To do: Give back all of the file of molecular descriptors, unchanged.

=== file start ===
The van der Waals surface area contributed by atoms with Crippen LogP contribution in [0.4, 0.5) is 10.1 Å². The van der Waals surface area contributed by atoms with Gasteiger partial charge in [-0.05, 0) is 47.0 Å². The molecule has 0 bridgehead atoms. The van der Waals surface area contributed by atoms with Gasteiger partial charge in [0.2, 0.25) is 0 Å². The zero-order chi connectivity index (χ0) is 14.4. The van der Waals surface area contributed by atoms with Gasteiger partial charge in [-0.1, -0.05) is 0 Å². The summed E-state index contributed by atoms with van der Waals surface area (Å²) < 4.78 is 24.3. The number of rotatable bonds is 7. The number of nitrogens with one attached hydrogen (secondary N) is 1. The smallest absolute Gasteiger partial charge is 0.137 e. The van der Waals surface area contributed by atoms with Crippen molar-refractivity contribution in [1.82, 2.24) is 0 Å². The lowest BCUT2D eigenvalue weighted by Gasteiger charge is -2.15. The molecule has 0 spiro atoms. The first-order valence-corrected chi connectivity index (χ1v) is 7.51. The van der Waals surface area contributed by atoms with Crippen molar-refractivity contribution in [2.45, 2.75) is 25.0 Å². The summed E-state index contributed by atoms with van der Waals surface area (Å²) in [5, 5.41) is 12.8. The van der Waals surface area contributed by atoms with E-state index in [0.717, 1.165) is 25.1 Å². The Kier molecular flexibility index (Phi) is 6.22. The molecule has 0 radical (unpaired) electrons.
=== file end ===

The van der Waals surface area contributed by atoms with Crippen LogP contribution in [0.4, 0.5) is 10.1 Å². The van der Waals surface area contributed by atoms with Gasteiger partial charge in [-0.05, 0) is 47.0 Å². The molecule has 0 bridgehead atoms. The van der Waals surface area contributed by atoms with Gasteiger partial charge in [0.2, 0.25) is 0 Å². The zero-order chi connectivity index (χ0) is 14.4. The van der Waals surface area contributed by atoms with Gasteiger partial charge in [-0.1, -0.05) is 0 Å². The summed E-state index contributed by atoms with van der Waals surface area (Å²) < 4.78 is 24.3. The number of rotatable bonds is 7. The number of nitrogens with one attached hydrogen (secondary N) is 1. The smallest absolute Gasteiger partial charge is 0.137 e. The van der Waals surface area contributed by atoms with Crippen molar-refractivity contribution in [1.82, 2.24) is 0 Å². The lowest BCUT2D eigenvalue weighted by Gasteiger charge is -2.15. The molecule has 0 spiro atoms. The first-order valence-corrected chi connectivity index (χ1v) is 7.51. The van der Waals surface area contributed by atoms with Crippen molar-refractivity contribution in [2.45, 2.75) is 25.0 Å². The summed E-state index contributed by atoms with van der Waals surface area (Å²) in [5, 5.41) is 12.8. The van der Waals surface area contributed by atoms with E-state index in [0.717, 1.165) is 25.1 Å². The Kier molecular flexibility index (Phi) is 6.22. The molecule has 0 radical (unpaired) electrons.